Mendieta was far from the only artist who was considered shocking at the time. Judy Chicago, who has created art in practically every conceivable medium, has also been involved with performance art that had a certain shock factor. Additionally, Chicago is arguably one of the most important “second wave” feminists in art. After feeling disenfranchised by her experiences while in art school, she started her art school, thus paving a way for additional female artists. In 1972, Chicago, along with Miriam Schapiro and the students of her first class, created an art experience in a renovated house which they named Womanhouse. Inside the home, the rooms are dedicated to different facets of women’s lives. Chicago designed a room called “Menstruation Bathroom” which contains a trash can overflowing with bloody tampons. Chicago also co-authored a skit that was performed in the living room of the home called “Cock and Cunt” play, which highlights the division of household chores based on the genitalia a person has. Chicago’s most well-known piece is The Dinner Party, a large installation piece that features a triangular-shaped table that honors 39 important women from history. Chicago explains that the purpose of The Dinner Party is, “to end the ongoing cycle of omission in which women were written out of the historical record” (qt in Fiero 470). Judy Chicago’s influence on the feminist art movement cannot be overstated. Her efforts to fight for not only herself as a female artist, but to help other women artists, and create art that honors and acknowledges other important women from history have appropriately earned her the nickname “The Godmother.”
It is difficult to label Judy Chicago as a specific type of artist because she has worked in so many different mediums but at least we know who she is! The Guerrilla Girls are a whole different story. A group of female artists banded together in 1985, donned guerrilla masks and set out to draw attention to the lack of women artists represented in the arts. One way they accomplish this is by designing billboards and posters which are then put on display. A particularly well-known one is a large poster that shows the backside of a nude woman wearing one of the masks that reads, “Do women have to be naked to get into the Met Museum? Less than 5% of the artists in the Modern Sections are women but 85% of the nudes are female” (Exhibitions). The women in the masks remain anonymous to ensure that as working artists themselves they do not suffer backlash for actively speaking out against the very institutions they are trying to gain recognition from. The Guerrilla Girls state, “We’d love to take those masks off, but would anyone listen to us without them? We discovered that the art world takes feminists more seriously when they use humor and wear a gorilla disguise. Pathetic! We think of it as our masculinity’ (The Guerrilla). The Guerrilla Girls are difficult to define, but as a group of unnamed artists, they are important because they are still actively working to get equal acknowledgment for the art women to create.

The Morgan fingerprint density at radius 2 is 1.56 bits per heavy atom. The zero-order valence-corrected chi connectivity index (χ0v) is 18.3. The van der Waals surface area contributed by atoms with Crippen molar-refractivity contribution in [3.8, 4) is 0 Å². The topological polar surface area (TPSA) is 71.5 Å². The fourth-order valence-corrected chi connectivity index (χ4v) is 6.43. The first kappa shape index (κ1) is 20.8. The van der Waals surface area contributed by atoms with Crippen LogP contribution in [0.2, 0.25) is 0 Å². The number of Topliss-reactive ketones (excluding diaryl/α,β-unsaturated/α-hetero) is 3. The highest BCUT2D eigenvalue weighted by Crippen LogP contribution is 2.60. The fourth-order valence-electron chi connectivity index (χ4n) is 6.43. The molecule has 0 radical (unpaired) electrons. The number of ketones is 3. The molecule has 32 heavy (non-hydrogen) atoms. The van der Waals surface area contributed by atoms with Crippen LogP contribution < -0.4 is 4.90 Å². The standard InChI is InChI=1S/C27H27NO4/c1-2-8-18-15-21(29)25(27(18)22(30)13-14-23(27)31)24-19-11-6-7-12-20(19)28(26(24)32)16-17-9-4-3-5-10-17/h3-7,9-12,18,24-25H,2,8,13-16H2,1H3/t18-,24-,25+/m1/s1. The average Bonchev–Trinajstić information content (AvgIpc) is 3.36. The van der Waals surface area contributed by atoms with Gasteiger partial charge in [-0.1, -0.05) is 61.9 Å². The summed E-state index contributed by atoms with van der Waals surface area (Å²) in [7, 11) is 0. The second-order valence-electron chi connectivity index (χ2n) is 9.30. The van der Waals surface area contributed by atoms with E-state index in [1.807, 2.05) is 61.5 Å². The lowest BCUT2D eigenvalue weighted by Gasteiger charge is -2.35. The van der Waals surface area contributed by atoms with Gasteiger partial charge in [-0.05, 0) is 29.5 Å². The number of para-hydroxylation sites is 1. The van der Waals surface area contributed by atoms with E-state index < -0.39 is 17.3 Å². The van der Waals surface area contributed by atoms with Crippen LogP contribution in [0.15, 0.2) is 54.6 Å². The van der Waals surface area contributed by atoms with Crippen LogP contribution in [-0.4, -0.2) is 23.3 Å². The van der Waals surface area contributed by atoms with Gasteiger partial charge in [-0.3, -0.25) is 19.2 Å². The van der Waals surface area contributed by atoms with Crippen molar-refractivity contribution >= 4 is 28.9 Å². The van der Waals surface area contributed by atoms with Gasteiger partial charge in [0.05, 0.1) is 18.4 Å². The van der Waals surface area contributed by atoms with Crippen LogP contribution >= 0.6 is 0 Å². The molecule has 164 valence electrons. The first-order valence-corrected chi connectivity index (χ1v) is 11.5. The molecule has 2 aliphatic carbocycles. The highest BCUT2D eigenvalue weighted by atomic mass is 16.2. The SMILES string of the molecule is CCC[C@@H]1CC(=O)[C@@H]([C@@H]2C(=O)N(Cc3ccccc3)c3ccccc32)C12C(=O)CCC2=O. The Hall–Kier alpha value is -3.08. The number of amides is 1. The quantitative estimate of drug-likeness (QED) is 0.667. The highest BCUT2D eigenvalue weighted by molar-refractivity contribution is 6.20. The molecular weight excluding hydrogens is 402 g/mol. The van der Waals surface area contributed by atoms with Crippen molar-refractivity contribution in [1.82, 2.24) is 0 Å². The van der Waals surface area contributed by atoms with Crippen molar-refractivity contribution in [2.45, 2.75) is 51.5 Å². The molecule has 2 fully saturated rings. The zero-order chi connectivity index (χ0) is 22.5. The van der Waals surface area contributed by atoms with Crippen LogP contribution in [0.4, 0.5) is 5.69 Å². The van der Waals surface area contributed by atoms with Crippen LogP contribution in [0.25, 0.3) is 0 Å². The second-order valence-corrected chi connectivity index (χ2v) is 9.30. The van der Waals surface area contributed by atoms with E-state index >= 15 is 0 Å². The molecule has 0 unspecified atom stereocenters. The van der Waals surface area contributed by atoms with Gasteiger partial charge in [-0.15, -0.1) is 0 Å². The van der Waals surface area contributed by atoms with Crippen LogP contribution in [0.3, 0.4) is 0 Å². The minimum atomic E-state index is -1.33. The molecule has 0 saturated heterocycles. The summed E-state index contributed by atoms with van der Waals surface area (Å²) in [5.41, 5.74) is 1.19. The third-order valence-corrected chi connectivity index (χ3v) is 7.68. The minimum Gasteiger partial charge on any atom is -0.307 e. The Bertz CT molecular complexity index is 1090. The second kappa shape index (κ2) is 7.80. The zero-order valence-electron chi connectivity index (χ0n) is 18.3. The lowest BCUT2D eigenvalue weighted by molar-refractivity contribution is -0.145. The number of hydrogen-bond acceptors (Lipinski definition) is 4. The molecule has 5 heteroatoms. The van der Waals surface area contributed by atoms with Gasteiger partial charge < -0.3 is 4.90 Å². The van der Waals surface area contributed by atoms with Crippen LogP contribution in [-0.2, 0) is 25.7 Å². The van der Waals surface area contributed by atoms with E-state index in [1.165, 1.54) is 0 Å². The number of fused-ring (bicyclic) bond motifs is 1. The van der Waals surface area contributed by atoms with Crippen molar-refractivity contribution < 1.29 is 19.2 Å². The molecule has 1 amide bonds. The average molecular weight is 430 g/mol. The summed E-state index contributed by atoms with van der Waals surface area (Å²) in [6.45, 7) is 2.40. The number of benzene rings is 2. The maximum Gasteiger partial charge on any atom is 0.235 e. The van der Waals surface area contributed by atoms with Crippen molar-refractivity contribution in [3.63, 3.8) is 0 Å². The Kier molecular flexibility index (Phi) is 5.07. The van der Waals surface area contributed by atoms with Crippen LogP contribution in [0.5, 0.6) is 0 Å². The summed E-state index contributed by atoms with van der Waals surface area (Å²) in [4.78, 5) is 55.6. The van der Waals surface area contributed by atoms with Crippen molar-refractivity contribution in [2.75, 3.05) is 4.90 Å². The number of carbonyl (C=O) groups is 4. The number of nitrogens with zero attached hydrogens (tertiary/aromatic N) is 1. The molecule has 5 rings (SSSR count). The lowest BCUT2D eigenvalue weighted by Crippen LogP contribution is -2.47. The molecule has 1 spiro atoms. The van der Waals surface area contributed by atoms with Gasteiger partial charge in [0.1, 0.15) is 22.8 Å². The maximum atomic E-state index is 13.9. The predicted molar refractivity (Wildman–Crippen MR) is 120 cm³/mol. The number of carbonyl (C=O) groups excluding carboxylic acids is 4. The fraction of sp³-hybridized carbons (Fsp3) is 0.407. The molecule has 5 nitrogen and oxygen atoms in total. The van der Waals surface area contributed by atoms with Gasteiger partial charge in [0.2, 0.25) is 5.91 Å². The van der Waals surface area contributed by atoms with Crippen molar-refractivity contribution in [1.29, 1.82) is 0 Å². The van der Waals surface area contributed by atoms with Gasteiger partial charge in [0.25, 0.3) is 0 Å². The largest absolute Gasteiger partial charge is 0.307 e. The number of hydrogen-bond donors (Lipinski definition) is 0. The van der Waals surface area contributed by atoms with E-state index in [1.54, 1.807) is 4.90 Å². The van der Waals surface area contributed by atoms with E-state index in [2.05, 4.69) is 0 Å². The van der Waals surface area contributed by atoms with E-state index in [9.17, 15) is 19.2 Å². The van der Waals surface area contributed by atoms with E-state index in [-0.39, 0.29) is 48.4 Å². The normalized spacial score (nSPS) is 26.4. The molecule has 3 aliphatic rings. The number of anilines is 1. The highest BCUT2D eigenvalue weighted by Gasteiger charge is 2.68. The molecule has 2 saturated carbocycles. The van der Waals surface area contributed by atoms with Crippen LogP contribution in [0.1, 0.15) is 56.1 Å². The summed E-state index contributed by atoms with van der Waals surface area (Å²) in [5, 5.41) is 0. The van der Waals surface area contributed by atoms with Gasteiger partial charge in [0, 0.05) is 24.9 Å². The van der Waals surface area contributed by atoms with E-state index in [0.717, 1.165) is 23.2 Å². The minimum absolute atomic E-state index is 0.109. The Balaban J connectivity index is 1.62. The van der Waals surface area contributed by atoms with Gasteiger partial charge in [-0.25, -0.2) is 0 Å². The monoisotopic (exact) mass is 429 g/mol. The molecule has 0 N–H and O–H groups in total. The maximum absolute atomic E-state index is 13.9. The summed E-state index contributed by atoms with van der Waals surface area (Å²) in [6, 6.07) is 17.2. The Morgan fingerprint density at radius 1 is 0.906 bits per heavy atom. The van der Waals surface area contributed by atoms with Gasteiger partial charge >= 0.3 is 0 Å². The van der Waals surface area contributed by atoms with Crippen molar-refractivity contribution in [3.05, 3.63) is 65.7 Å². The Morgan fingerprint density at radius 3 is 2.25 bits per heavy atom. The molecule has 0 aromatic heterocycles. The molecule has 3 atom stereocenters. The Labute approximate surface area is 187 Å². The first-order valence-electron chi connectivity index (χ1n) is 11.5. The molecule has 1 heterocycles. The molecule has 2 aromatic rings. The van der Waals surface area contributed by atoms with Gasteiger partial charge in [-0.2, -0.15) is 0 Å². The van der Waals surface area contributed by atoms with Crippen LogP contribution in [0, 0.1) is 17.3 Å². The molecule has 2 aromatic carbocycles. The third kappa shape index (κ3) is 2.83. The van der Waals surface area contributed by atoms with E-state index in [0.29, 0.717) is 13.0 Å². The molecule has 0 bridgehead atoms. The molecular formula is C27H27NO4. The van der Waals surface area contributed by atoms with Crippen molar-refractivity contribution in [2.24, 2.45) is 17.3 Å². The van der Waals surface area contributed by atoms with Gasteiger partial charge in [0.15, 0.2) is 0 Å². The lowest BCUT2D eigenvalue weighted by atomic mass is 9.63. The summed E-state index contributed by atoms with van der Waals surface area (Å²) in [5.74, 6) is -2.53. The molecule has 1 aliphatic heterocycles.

Sylvia Plath, Ann Sexton, Ana Mendieta, Judy Chicago, and the Guerrilla Girls are only a fraction of women authors, poets, and artists that have made contributions to the women’s movement and the quest for equality. The examples included here make clear that their work covers many aspects of women’s lives and employs various mediums. The very well-known and influential art critic and curator, Lucy Lippard claim, “It is useless to try to pin down a specific formal contribution made by feminism because feminist and/or women’s art is neither a style nor a movement, much as this may distress those who would like to see it safely ensconced in the categories and chronology of the past. It consists of many styles and individual expressions and for the most part, succeeds in bypassing the star system. At its most provocative and constructive, feminism questions all the precepts of art as we know it” (Lippard 362). Feminist art and women’s issues finally became a full-fledged movement in the last half of the twentieth century, but the story is still being told. The movement will continue to grow, and authors and artists’ names will be added and counted among the great women of the movement, next to women like Plath, Sexton, Mendieta, Chicago, and the Guerrilla Girls, that have come before.